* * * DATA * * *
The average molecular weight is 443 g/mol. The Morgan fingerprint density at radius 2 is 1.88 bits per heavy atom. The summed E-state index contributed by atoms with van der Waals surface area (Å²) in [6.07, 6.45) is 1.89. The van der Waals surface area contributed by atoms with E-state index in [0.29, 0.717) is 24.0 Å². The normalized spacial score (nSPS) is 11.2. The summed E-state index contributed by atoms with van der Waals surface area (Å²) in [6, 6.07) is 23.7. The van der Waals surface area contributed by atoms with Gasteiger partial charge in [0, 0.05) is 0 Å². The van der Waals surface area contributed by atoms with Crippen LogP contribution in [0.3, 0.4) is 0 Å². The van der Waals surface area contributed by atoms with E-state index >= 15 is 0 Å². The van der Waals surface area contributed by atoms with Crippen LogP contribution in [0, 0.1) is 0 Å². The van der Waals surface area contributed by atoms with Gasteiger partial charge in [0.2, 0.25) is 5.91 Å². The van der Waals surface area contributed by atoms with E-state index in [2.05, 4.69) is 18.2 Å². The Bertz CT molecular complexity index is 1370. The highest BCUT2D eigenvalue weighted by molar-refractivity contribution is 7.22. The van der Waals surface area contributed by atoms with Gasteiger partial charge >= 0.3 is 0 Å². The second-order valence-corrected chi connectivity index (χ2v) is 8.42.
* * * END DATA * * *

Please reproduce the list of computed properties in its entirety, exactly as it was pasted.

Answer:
The average molecular weight is 443 g/mol. The Morgan fingerprint density at radius 2 is 1.88 bits per heavy atom. The summed E-state index contributed by atoms with van der Waals surface area (Å²) in [6.07, 6.45) is 1.89. The van der Waals surface area contributed by atoms with E-state index in [0.29, 0.717) is 24.0 Å². The normalized spacial score (nSPS) is 11.2. The summed E-state index contributed by atoms with van der Waals surface area (Å²) in [6, 6.07) is 23.7. The van der Waals surface area contributed by atoms with Gasteiger partial charge in [0, 0.05) is 0 Å². The van der Waals surface area contributed by atoms with Crippen LogP contribution in [0.3, 0.4) is 0 Å². The van der Waals surface area contributed by atoms with E-state index >= 15 is 0 Å². The van der Waals surface area contributed by atoms with Crippen LogP contribution in [0, 0.1) is 0 Å². The van der Waals surface area contributed by atoms with Gasteiger partial charge in [0.2, 0.25) is 5.91 Å². The van der Waals surface area contributed by atoms with E-state index in [2.05, 4.69) is 18.2 Å². The Bertz CT molecular complexity index is 1370. The highest BCUT2D eigenvalue weighted by molar-refractivity contribution is 7.22. The van der Waals surface area contributed by atoms with Gasteiger partial charge >= 0.3 is 0 Å². The second-order valence-corrected chi connectivity index (χ2v) is 8.42.